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The Business Challenge

Prosecutors execute their important responsibilities in paper-intensive offices. Most cases begin with a police investigation report being filed and reviewed, a charging decision being made by a prosecutor, and a charging document being authorized. A high volume of cases must be efficiently handled in a fast-paced environment. But the traditional, physical file folder system has always had undeniable drawbacks: inefficiency and storage.

Inefficiency: An obvious limitation with a physical file is that only one person can use it at a time: to read a police report, to make file notes, etc. Significant personnel time is required to create, manage, and maintain physical files. For Yolo County, an estimated 40% of support or attorney staff time is spent creating files, retrieving the file folder each time a document is received for a case, putting the paper in the file, and returning the file to its storage location.

The file is retrieved for the attorney to prepare for or attend every event or hearing in court, or so the attorney can discuss the case with opposing counsel, the victim, or the media. Office staff must retrieve a file, copy and mail discovery documents for the defense. Victim-witness employees need the file to talk to victims or witnesses. Each time the file is retrieved, it needs to be re-filed. Whether the office has dozens, hundreds or thousands of files, they spend a considerable amount of time simply moving files or paper.

Misplaced files are commonplace. While every file is supposed to be re-filed, they are often on someone's desk, in court, in a briefcase, etc. And, when incoming documents are not timely placed in the file, attorneys appear in court without the latest documents. Some larger offices have tried to keep track of files with bar-coding or using a centralized file room, but the problems persist. Files often cannot be located when needed. "Where's the file?" echoes through office halls, and any real work comes to a halt as staff wastes time looking for a file.

Storage: Prosecutor offices are usually crammed with file cabinets and many offices require separate file storage rooms or off-site storage for case files that have been closed. But, post-judgment proceedings and appeals often compel retrieval of those files within short time periods. Until now, there was no alternative to expending time and money to retrieve those files for post-judgment proceedings.

The SyTech Solution

SyTech worked closely with Yolo County to facilitate the transition from paper to electronic files. We identified key fields with Yolo staff that would allow them to efficiently retrieve information.

We then began the process of scanning and electronically organizing the case files utilizing our proven Kofax conversion process. This required daily communication to ensure timely processing of very active files.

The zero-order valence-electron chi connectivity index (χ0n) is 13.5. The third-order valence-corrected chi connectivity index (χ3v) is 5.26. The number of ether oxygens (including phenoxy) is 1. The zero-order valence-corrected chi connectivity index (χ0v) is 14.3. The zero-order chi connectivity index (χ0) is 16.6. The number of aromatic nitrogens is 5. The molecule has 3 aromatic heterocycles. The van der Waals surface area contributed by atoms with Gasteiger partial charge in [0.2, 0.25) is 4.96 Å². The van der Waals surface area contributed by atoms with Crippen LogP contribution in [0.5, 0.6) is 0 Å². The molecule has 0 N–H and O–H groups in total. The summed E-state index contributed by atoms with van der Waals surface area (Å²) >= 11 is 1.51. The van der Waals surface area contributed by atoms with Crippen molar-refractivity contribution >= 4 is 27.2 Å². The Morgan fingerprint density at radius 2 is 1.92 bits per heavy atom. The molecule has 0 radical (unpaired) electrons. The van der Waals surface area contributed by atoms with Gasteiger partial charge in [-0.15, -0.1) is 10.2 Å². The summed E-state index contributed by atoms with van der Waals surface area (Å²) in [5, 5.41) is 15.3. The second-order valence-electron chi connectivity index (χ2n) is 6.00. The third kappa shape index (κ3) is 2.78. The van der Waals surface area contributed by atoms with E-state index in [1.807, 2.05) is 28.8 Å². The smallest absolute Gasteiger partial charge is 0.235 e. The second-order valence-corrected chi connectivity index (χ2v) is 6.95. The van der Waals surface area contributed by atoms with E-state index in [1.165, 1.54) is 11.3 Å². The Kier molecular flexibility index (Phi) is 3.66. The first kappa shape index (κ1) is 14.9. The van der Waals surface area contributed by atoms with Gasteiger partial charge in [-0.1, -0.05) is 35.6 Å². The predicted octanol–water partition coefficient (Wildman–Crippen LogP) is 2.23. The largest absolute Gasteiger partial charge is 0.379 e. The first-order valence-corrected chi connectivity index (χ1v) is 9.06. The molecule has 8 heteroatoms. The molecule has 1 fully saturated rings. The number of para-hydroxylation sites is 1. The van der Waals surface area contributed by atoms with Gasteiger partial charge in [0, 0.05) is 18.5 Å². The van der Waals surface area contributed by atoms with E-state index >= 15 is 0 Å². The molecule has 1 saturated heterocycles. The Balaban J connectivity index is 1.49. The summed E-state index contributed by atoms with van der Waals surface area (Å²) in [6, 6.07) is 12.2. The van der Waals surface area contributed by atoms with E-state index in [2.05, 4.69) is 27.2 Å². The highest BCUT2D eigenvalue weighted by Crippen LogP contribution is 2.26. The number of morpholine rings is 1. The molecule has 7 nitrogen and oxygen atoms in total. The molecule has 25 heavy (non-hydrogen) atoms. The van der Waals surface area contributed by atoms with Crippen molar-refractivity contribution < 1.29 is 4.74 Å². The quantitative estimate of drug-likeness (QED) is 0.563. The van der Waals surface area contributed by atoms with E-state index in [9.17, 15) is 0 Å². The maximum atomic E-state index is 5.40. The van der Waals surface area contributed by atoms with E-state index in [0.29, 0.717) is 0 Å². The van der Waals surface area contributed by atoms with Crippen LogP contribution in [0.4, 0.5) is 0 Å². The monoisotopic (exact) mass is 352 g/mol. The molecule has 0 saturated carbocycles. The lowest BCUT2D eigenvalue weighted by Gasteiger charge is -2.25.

In addition to our conversion services, Yolo County utilized 1DocStop, our thin-client records management solution built on the leading Microsoft .NET Framework. This feature-rich, XML based solution served as a platform for building LAWSuite, a full-featured integrated content management solution. LAWSuite provides prosecutors with a “remote office.” Using only a laptop, they have the ability to login to the online application, access important case file information, and make critical updates.

Whether in the courthouse, in the field, or even at home, prosecutors have access to the case files they need to be efficient and productive, thus saving valuable time and resources.

The Result: Paperless Attorneys

The benefits of SyTech’s approach to Yolo County’s challenge and the resulting LAWSuite are growing exponentially as new case files are created:

  • Expanded Resources Available to Attorneys: Unlike prosecutors carrying physical file folders, Yolo County attorneys have networked access to digital recordings (e.g., 911 calls, photographs, videos) as they conduct pre-trial conferences or appear in court. They also have access to e-mail communication with office staff and colleagues, and electronic legal research.
  • Simultaneous File Access: More than one person can access an electronic file's notes and documents, which was impossible with physical files. This provides a marked increase in efficiency as legal secretaries, victim advocates and attorneys often need to see or add to the same file within minutes.
  • No Lost Files: Lost files are typically a daily occurrence in offices dependent on physical files. No time is wasted looking for a file stored electronically. Files are accessed and searchable by defendant or victim name, case number, or a unique entry number.
  • Faster, Easier Discovery: Prosecutors are required to disclose investigative reports and material to defense counsel, a process called discovery. This can now be quickly provided in an electronic format.
  • Enhanced Trial Preparation: Because of the power of optical character recognition (OCR), attorneys have a new, more powerful way to review case documents to prepare for trial. LawSuite indexes the text in documents. All scanned documents (with the exception of handwritten statements) can be searched by keywords or phrases in reports or transcripts of a file.
  • File Security: The contents of physical files are difficult or impossible to replace. Yolo County’s case management records and imaging system are separately backed-up to off-site locations each night, which is a vast improvement in "disaster-recovery" preparation.

As a result of the partnership with SyTech, Yolo County has become the first District Attorney’s Office to develop a paperless solution.